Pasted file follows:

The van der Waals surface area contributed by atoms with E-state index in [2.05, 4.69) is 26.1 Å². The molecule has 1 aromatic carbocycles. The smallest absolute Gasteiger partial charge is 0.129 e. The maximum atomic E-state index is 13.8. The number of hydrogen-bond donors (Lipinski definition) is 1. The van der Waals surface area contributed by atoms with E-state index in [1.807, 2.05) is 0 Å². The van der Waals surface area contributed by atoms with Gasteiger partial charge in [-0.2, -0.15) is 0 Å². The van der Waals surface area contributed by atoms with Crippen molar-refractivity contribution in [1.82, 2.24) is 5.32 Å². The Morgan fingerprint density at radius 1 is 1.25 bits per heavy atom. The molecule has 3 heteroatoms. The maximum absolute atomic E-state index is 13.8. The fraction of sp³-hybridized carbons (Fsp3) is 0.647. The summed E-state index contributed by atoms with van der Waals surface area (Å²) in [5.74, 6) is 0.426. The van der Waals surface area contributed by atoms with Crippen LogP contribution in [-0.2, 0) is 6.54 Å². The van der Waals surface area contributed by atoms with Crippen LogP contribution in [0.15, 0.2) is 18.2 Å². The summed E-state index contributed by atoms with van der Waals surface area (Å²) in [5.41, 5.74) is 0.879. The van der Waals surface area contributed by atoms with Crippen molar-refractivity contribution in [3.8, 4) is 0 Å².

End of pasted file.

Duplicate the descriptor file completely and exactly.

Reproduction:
The van der Waals surface area contributed by atoms with E-state index in [2.05, 4.69) is 26.1 Å². The molecule has 1 aromatic carbocycles. The smallest absolute Gasteiger partial charge is 0.129 e. The maximum atomic E-state index is 13.8. The number of hydrogen-bond donors (Lipinski definition) is 1. The van der Waals surface area contributed by atoms with E-state index in [1.807, 2.05) is 0 Å². The van der Waals surface area contributed by atoms with Gasteiger partial charge in [-0.2, -0.15) is 0 Å². The van der Waals surface area contributed by atoms with Crippen molar-refractivity contribution in [1.82, 2.24) is 5.32 Å². The Morgan fingerprint density at radius 1 is 1.25 bits per heavy atom. The molecule has 3 heteroatoms. The maximum absolute atomic E-state index is 13.8. The fraction of sp³-hybridized carbons (Fsp3) is 0.647. The summed E-state index contributed by atoms with van der Waals surface area (Å²) in [5.74, 6) is 0.426. The van der Waals surface area contributed by atoms with Crippen LogP contribution in [-0.2, 0) is 6.54 Å². The van der Waals surface area contributed by atoms with Crippen LogP contribution in [0.15, 0.2) is 18.2 Å². The summed E-state index contributed by atoms with van der Waals surface area (Å²) in [5.41, 5.74) is 0.879. The van der Waals surface area contributed by atoms with Crippen molar-refractivity contribution in [3.8, 4) is 0 Å².